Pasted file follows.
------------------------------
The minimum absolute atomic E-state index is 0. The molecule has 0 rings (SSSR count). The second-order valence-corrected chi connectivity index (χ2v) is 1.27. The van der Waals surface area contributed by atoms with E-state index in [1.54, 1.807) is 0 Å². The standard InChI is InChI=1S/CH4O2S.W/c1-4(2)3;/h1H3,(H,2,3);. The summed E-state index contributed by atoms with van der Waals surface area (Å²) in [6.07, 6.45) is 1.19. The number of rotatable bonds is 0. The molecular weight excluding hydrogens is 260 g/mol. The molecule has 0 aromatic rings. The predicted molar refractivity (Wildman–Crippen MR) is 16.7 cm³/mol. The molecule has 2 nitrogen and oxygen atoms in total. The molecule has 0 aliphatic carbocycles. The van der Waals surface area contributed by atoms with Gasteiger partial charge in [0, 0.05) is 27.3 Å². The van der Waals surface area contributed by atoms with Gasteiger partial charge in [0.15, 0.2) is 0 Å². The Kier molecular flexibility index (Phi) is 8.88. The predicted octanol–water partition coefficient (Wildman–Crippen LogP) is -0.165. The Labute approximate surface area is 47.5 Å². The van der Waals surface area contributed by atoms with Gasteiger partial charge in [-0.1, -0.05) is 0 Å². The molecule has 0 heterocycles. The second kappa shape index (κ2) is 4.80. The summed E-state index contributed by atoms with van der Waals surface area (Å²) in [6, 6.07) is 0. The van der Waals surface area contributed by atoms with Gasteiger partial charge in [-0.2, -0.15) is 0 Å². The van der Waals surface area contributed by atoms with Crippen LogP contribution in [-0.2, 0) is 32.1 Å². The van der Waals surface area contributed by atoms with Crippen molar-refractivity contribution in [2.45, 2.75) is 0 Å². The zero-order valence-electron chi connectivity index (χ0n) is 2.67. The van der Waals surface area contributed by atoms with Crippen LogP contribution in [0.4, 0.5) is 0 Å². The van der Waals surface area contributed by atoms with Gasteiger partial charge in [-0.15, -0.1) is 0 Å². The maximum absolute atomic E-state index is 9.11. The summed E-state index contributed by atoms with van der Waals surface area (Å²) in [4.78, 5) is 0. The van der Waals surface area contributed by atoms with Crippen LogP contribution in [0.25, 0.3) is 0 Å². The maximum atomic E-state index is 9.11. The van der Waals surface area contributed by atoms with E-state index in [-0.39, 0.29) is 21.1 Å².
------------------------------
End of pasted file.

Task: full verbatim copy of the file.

The minimum absolute atomic E-state index is 0. The molecule has 0 rings (SSSR count). The second-order valence-corrected chi connectivity index (χ2v) is 1.27. The van der Waals surface area contributed by atoms with E-state index in [1.54, 1.807) is 0 Å². The standard InChI is InChI=1S/CH4O2S.W/c1-4(2)3;/h1H3,(H,2,3);. The summed E-state index contributed by atoms with van der Waals surface area (Å²) in [6.07, 6.45) is 1.19. The number of rotatable bonds is 0. The molecular weight excluding hydrogens is 260 g/mol. The molecule has 0 aromatic rings. The predicted molar refractivity (Wildman–Crippen MR) is 16.7 cm³/mol. The molecule has 2 nitrogen and oxygen atoms in total. The molecule has 0 aliphatic carbocycles. The van der Waals surface area contributed by atoms with Gasteiger partial charge in [0, 0.05) is 27.3 Å². The van der Waals surface area contributed by atoms with Gasteiger partial charge in [0.15, 0.2) is 0 Å². The Kier molecular flexibility index (Phi) is 8.88. The predicted octanol–water partition coefficient (Wildman–Crippen LogP) is -0.165. The Labute approximate surface area is 47.5 Å². The van der Waals surface area contributed by atoms with Gasteiger partial charge in [-0.1, -0.05) is 0 Å². The molecule has 0 heterocycles. The second kappa shape index (κ2) is 4.80. The summed E-state index contributed by atoms with van der Waals surface area (Å²) in [6, 6.07) is 0. The van der Waals surface area contributed by atoms with Gasteiger partial charge in [-0.2, -0.15) is 0 Å². The van der Waals surface area contributed by atoms with Crippen LogP contribution in [-0.2, 0) is 32.1 Å². The van der Waals surface area contributed by atoms with Crippen molar-refractivity contribution in [2.45, 2.75) is 0 Å². The zero-order valence-electron chi connectivity index (χ0n) is 2.67. The van der Waals surface area contributed by atoms with Crippen LogP contribution in [0.4, 0.5) is 0 Å². The van der Waals surface area contributed by atoms with Gasteiger partial charge in [-0.15, -0.1) is 0 Å². The maximum absolute atomic E-state index is 9.11. The summed E-state index contributed by atoms with van der Waals surface area (Å²) in [4.78, 5) is 0. The van der Waals surface area contributed by atoms with Crippen LogP contribution in [0.25, 0.3) is 0 Å². The maximum atomic E-state index is 9.11. The van der Waals surface area contributed by atoms with E-state index in [-0.39, 0.29) is 21.1 Å².